Reading a little further, part of the problem is Nestle.  Or, more precisely, Nestle Waters North America. They had bought the bottling plant, which I had not known….  Nestle has been making moves on water resources in Northern California (video of a California Connected show, but the comments tell the story too), for some years now. Swarm a small town with big money bonhomie, I certainly get whiffs of bribery, pillars of the town are bought or resist… factions fight back, and so it goes. Water privatisation, in a quick take.  We’re not alone, we all know the game is global.  And in Nestle’s game Northern California, Washington, Maine, Florida, Canada – as well as others are under assault.  The good thing, there is frontal assault in return, on Nestle.

Too often, Nestle’s able to cast decisions about its bottling plants in pro-jobs vs anti-growth terms, overlooking the simple fact that small towns can typically do a lot better than an economic development model where the profits are pipelined back to a foreign multinational.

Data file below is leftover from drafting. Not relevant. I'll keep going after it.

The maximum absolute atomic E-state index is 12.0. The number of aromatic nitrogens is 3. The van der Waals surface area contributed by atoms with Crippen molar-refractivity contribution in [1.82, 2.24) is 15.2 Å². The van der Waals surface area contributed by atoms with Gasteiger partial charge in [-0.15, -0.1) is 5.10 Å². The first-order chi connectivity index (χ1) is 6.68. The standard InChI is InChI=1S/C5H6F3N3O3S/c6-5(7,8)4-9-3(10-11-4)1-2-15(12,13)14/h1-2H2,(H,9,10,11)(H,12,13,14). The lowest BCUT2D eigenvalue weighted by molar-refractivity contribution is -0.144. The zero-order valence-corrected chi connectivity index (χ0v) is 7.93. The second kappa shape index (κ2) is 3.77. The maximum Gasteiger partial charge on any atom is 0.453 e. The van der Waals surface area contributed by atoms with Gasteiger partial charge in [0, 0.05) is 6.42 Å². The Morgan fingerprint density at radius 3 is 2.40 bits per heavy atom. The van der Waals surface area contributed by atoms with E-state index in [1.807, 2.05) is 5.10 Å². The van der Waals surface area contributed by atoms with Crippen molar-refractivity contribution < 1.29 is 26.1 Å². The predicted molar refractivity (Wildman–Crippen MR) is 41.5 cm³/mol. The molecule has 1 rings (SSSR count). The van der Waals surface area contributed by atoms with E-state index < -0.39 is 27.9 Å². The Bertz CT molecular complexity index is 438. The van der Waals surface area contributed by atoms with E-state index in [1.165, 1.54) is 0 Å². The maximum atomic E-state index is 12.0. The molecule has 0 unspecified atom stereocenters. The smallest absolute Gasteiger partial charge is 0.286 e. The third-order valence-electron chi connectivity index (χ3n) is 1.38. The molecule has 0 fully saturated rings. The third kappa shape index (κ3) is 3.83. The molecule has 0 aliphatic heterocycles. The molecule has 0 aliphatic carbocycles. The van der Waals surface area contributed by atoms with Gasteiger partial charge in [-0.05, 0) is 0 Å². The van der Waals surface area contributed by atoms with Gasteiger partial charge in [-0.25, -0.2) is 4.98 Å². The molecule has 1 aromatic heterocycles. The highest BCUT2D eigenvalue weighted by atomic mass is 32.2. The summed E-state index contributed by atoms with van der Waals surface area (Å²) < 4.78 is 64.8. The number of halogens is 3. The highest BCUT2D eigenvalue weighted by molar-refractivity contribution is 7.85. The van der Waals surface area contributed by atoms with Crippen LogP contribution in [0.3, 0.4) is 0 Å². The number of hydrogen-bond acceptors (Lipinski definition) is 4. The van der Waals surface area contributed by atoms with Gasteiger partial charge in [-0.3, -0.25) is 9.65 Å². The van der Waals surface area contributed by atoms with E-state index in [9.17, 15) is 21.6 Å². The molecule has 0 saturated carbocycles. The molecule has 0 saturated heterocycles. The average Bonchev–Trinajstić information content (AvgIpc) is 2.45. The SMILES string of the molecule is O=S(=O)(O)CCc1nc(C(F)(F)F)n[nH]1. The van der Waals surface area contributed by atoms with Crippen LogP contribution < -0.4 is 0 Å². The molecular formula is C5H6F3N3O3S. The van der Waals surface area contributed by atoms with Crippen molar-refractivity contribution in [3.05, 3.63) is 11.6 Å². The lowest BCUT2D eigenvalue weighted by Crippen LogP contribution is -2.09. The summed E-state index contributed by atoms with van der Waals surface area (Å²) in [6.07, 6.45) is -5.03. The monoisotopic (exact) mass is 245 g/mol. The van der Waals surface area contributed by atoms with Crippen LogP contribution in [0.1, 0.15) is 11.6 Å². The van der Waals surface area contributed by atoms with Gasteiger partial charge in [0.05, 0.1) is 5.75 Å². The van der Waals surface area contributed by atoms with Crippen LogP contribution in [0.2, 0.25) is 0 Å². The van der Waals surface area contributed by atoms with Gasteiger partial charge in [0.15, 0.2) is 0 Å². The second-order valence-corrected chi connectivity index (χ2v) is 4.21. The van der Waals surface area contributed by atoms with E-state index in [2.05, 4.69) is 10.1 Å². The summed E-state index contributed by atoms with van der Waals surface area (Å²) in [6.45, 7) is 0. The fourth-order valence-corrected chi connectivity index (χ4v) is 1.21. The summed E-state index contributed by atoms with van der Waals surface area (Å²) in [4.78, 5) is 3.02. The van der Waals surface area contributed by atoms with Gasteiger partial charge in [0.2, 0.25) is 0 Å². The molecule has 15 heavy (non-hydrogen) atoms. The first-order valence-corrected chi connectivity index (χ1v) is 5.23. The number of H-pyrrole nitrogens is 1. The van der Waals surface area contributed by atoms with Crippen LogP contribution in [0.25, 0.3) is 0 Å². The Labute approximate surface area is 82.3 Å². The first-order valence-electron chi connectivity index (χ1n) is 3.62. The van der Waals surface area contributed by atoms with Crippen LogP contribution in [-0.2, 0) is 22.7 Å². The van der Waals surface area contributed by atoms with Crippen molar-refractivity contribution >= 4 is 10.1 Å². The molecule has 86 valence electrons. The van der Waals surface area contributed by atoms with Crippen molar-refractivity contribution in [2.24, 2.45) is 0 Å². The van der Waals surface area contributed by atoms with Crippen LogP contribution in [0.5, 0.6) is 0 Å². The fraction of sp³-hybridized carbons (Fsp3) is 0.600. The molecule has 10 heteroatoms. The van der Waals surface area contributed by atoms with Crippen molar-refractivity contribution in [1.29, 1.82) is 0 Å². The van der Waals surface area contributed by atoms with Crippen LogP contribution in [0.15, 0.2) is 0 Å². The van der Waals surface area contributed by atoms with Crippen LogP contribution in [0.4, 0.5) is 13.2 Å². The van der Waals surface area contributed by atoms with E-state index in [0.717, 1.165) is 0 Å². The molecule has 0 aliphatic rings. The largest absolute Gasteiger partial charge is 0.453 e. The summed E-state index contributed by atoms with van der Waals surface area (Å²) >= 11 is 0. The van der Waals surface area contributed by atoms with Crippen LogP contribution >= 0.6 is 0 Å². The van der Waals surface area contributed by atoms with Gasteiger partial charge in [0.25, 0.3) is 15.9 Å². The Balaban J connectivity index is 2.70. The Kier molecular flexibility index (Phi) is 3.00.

Sadly, many towns are abdicating control of their precious water resources in return for some property tax revenues and a handful of jobs that even Nestle admits are salaried at levels no higher than the prevailing wages in the area.

In simplest terms, sustainable, high-quality rural economic development isn’t about attracting big businesses, which take an area’s resources and the profits and ship them elsewhere – leaving behind a lot of infrastructure costs and a handful of jobs (which isn’t true in the case of loading stations or water extraction points).

My own guess, the acquisition of water rights, rights to “run off” or ”extra water” (lordy, talk about missing the point) rights to aquifers is the reality. That would be the 100 + year plan…  Bottling plants of whatever size, whether plans to build or buying out existing companies and thus offering to be a good neighbor and “provide jobs” (sounds just like the prison guard lobby! And the California Department of Prisons too!), is a short to mid term ruse. The 20 year plan, or until a handy bust following boom comes along.  Which ever comes first.  A con.